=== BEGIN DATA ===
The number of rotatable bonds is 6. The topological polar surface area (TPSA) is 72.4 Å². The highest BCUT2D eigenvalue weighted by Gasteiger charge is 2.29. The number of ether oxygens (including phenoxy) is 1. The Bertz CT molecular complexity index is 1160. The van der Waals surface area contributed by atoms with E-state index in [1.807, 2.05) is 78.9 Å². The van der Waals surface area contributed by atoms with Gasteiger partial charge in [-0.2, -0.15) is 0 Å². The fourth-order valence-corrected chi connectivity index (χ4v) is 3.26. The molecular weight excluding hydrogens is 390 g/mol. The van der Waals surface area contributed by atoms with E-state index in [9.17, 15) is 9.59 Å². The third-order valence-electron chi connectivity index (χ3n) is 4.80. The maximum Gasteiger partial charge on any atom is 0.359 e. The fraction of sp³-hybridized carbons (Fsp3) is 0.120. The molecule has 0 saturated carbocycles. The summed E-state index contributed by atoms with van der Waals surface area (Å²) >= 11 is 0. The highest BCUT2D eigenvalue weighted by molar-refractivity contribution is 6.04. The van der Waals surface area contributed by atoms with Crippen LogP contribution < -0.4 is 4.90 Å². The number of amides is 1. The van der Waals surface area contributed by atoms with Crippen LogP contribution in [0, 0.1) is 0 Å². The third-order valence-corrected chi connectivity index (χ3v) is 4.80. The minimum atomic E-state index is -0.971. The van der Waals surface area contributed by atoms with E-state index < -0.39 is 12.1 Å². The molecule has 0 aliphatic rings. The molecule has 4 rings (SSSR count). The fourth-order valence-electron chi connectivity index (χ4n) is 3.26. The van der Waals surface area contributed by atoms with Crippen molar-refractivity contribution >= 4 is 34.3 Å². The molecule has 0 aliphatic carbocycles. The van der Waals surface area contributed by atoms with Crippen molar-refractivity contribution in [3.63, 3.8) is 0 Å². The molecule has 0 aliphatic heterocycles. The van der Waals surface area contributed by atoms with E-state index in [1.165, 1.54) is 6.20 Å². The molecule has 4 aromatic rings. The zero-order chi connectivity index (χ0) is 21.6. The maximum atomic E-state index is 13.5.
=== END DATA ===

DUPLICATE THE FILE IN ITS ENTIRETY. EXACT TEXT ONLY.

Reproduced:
The number of rotatable bonds is 6. The topological polar surface area (TPSA) is 72.4 Å². The highest BCUT2D eigenvalue weighted by Gasteiger charge is 2.29. The number of ether oxygens (including phenoxy) is 1. The Bertz CT molecular complexity index is 1160. The van der Waals surface area contributed by atoms with E-state index in [1.807, 2.05) is 78.9 Å². The van der Waals surface area contributed by atoms with Gasteiger partial charge in [-0.2, -0.15) is 0 Å². The fourth-order valence-corrected chi connectivity index (χ4v) is 3.26. The molecular weight excluding hydrogens is 390 g/mol. The van der Waals surface area contributed by atoms with E-state index in [9.17, 15) is 9.59 Å². The third-order valence-electron chi connectivity index (χ3n) is 4.80. The maximum Gasteiger partial charge on any atom is 0.359 e. The fraction of sp³-hybridized carbons (Fsp3) is 0.120. The molecule has 0 saturated carbocycles. The summed E-state index contributed by atoms with van der Waals surface area (Å²) >= 11 is 0. The highest BCUT2D eigenvalue weighted by molar-refractivity contribution is 6.04. The van der Waals surface area contributed by atoms with Crippen LogP contribution < -0.4 is 4.90 Å². The number of amides is 1. The van der Waals surface area contributed by atoms with Crippen LogP contribution in [0, 0.1) is 0 Å². The third-order valence-corrected chi connectivity index (χ3v) is 4.80. The minimum atomic E-state index is -0.971. The van der Waals surface area contributed by atoms with E-state index < -0.39 is 12.1 Å². The molecule has 0 aliphatic rings. The molecule has 4 rings (SSSR count). The fourth-order valence-electron chi connectivity index (χ4n) is 3.26. The van der Waals surface area contributed by atoms with Crippen molar-refractivity contribution >= 4 is 34.3 Å². The molecule has 0 aliphatic carbocycles. The van der Waals surface area contributed by atoms with Crippen molar-refractivity contribution in [3.63, 3.8) is 0 Å². The molecule has 0 aliphatic heterocycles. The van der Waals surface area contributed by atoms with E-state index in [1.165, 1.54) is 6.20 Å². The molecule has 4 aromatic rings. The zero-order chi connectivity index (χ0) is 21.6. The maximum atomic E-state index is 13.5.